Deep immersion

When traveling alone, the opportunity to really immerse yourself in most cultures is greater than when you travel with others. This is for two reasons: One, people are more likely to reach out to you when you are on your own. You are less intimidating when by yourself, and people quite possibly feel sorry for you, thereby opening up to you.

I firmly believe in the kindness of strangers — that people want to help, that no one wants to see another human struggling. This is not to say that you’ll immerse yourself in another culture by means of pity. It simply means that many locals will be eager to give you directions, practice their English with you, feed you, and even open their homes to you. More often than not, locals are just as curious about you as you are about them.

The second reason why you can more successfully immerse yourself in a culture while traveling alone is that you are able to put everything you consider normal aside. Reminders of your home and culture, which are inevitable when traveling with family or friends, vanish. You are able to dive into a new way of life with a completely open mind, allowing you to soak in the food, language, customs, and behavior on a profound level. There is nothing holding you back from learning about this new culture and beginning to understand it from a local’s point of view.

You are not alone, actually

Lastly, traveling alone will make you discover that, ultimately, you are never alone. You are not the only person in the world who is brave enough to hop on a plane to discover another country that your inner circle may not even have heard of. There are many people from all over the world who are expats, relentless travelers, and world citizens.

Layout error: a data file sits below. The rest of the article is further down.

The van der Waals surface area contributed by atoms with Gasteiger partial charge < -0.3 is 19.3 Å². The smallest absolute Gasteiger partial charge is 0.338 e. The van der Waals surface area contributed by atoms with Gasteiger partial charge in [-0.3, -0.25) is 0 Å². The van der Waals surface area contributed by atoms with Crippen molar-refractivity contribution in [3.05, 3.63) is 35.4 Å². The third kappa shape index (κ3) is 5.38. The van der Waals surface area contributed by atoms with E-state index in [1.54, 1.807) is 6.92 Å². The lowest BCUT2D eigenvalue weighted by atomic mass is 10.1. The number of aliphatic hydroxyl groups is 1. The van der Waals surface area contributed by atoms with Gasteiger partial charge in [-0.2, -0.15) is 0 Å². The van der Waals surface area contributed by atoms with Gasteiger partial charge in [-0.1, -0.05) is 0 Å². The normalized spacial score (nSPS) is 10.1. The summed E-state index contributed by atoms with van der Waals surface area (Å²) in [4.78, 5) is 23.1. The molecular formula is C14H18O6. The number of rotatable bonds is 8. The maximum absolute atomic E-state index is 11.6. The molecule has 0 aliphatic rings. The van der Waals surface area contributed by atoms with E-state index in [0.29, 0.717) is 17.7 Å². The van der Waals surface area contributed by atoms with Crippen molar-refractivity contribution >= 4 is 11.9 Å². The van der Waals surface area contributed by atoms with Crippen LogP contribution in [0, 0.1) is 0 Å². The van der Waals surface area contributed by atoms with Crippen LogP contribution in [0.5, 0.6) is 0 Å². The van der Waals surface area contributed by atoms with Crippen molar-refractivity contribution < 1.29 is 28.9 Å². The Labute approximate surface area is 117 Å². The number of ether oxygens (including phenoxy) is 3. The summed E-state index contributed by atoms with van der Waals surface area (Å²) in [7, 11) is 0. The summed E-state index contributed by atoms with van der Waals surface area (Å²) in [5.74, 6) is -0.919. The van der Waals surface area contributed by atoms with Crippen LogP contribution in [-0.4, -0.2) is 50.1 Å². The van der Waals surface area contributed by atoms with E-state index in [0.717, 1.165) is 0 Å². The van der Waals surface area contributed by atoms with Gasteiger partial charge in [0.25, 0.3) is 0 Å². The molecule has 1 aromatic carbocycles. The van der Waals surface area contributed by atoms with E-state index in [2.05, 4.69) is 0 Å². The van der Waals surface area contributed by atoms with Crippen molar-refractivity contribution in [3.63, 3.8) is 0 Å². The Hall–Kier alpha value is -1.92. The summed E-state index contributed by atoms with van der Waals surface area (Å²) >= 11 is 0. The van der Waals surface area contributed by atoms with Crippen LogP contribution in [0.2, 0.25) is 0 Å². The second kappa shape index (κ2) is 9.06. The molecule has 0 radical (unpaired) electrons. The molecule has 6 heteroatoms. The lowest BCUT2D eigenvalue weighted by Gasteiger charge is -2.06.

As Pico Iyer mentioned in his TED Talk, “Where is Home?” there is a “nomadic nation” growing within the world. People no longer feel compelled to be “from” just one place; many consider the road their home. And therefore, solo travel exposes you to a wealth of people coming from one place and heading to another. They are seemingly neither here nor there, and the conversations you will have these international people will certainly broaden your perspective. Some may be forgettable, but others you will immediately bond with, potentially creating lasting friendships.

These are the many reasons why so many people opt to travel solo nowadays. This is not to say that there are no dangers involved, but rewards don’t come without risk. Traveling alone has greatly changed the person I am, and it was one of the best uncertainties I’ve ever embraced. And so, while I greatly identified with Chris McCandless, and I do believe in the comfort of others, there is a different sort of happiness that you discover when you travel alone. It is a happiness filled with confidence, acceptance, and knowing that, no matter what and no matter where, you can rely on yourself.

This article originally appeared on Travel Pulse and is republished here with permission.